Proposed Privacy Rules Threaten Tech Giants
Washington lawmakers are set to take another whack at end to end encryption. It could make everyone less safe.
A bipartisan group of United States Senators introduced EARN IT on Tuesday. This new legislation is aimed at protecting children from online exploitation.
This legislation could mean big changes. Some are prepared. But for others, it could get messy.
Throughout the western world, lawmakers have become focused on rolling back encryption on smart devices. Tech companies like Facebook (FB), Apple (AAPL), Alphabet (GOOGL) and Amazon.com (AMZN) are locking down their products with code that makes it impossible for even the developers to decipher messages.
This is a selling feature for the industry. Tech company leaders go to great lengths to reassure users that the personal messages they send and the data they store is protected, safe and not accessible by third parties — including law enforcement.
Apple, in 2016, famously went to court to lawfully disobey a writ for the U.S. magistrate. The FBI wanted the company to make special software to unlock the iPhone of a San Bernardino terror suspect.
According to a Wired report, Apple managers considered the new software to be a backdoor key that might be lost, stolen or misused in the future. They also saw the writ as wholly political. They dug in and refused to comply.
The Eliminate Abusive and Rampant Neglect of Interactive Technologies Act, EARN IT, is also political. Lawmakers claim it will protect of children from predators online. The bill presumes tech companies would choose the side of abusers over children.
The end game, however, looks a lot like San Bernardino. It’s about publicly shaming tech companies into building software backdoors around encryption.
Currently, Section 230 of the Communications Decency Act of 1996, gives companies like Facebook immunity from lawsuits arising from user content. The proposed law would force tech companies to meet new safety standards before they become immune from any lawsuits.
The kicker is these new standards will be set by the Department of Justice, Homeland Security and the Federal Trade Commission — agencies that have long advocated for lawful access to encrypted messages.
The New York Times reported in December 2019 that William Barr, Attorney General, made dealing with problems created by end-to-end encryption his top priority. He mused that criminals should not be able to do whatever they want online, completely impervious to government surveillance. His solution is a backdoor that allows law enforcement to look at the data.
The implications for big tech are severe. Either the companies create a backdoor, or the firms become subjected to endless lawsuits. EARN IT would make Facebook, Google, Apple and other large firms legally responsible for every piece of user content uploaded to their platforms.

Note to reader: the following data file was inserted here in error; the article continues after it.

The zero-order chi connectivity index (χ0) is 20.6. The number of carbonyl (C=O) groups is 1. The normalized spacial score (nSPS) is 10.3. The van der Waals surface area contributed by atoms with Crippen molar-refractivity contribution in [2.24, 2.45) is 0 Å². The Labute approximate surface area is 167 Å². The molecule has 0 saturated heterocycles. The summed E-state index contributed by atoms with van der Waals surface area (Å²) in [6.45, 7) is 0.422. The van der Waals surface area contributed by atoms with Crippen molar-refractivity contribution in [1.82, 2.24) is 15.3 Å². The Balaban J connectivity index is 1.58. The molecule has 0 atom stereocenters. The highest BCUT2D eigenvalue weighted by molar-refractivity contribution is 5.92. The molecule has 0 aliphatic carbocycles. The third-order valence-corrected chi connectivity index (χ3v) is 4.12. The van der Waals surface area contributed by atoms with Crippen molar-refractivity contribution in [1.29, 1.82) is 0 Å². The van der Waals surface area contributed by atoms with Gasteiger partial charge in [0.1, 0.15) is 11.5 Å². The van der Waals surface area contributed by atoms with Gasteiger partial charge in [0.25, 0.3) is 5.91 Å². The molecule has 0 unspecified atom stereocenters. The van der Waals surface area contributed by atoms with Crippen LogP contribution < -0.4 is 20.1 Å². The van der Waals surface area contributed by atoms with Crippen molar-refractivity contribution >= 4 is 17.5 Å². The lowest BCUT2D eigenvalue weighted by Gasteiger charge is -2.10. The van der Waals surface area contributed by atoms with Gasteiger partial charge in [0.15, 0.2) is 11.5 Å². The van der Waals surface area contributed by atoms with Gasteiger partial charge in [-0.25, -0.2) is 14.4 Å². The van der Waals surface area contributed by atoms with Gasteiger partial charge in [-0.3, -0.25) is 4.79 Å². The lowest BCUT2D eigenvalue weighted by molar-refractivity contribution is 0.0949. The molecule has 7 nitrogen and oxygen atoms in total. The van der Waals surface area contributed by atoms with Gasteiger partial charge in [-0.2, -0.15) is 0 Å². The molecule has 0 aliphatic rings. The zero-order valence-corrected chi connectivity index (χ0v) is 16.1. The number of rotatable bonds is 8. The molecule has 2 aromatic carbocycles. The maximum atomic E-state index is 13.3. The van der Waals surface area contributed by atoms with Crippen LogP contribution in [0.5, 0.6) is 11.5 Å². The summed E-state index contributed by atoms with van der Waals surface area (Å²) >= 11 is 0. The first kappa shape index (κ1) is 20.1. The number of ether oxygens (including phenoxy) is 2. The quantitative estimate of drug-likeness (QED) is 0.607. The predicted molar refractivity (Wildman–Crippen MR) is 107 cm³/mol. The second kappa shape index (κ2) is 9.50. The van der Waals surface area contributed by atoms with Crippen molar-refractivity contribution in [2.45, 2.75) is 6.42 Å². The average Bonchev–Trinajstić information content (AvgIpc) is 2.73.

Thus far, most of big tech has been quiet. The lone exception is Match Group (MTCH), the parent company of the popular dating apps Tinder, Match.com, OkCupid and others.
It’s an important break with the rest of the industry, according to Axios, because it could splinter solidarity and lead to the limiting of end-to-end encryption.
That’s a big deal. Companies like Apple have made privacy the cornerstone of their business model.
These new concerns also come at an especially bad time for the sector. Politicians from both parties are looking to either break up or severely curtail business practices. In most cases, formal investigations are underway.
The FTC announced in February that investigators would begin probing past acquisitions for Apple, Alphabet, Amazon.com and Facebook.
Of the big four, Alphabet and Amazon.com are clearly in the best shape.
Alphabet began a reorganization process in 2015. The headline at the time was the new company reigned in the many disparate parts created by the fertile minds of founders Larry Page and Sergey Brin.
In reality, the new focus gave rise to separate, sustainable businesses. Through the years these new entities, like Waymo, its autonomous vehicle subsidiary, and Google Cloud, have hired sought after chief executives. They have even lured outside investors.
The story at Amazon is one of continued solid growth from ecommerce and cloud computing, coupled with the possibility of new businesses in entertainment and advertising. The firm had $280 billion in sales during 2019, and growth remains robust. Revenues were up 20.4% year-over-year. And all the key businesses can be severed without too much pain.
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It’s going to be trickier at Apple and Facebook. As politicians circle, investors should be fearful. Apple is a tightly integrated business being built around services revenue. Customers probably would not choose Apple Music and iCloud if the close integration went away.
Facebook is an amazing business, but at the end of the day, its bread and butter is still the main site.
Investors are wrong to ignore the mess politicians plan for big tech. Prepare now.
Jon D. Markman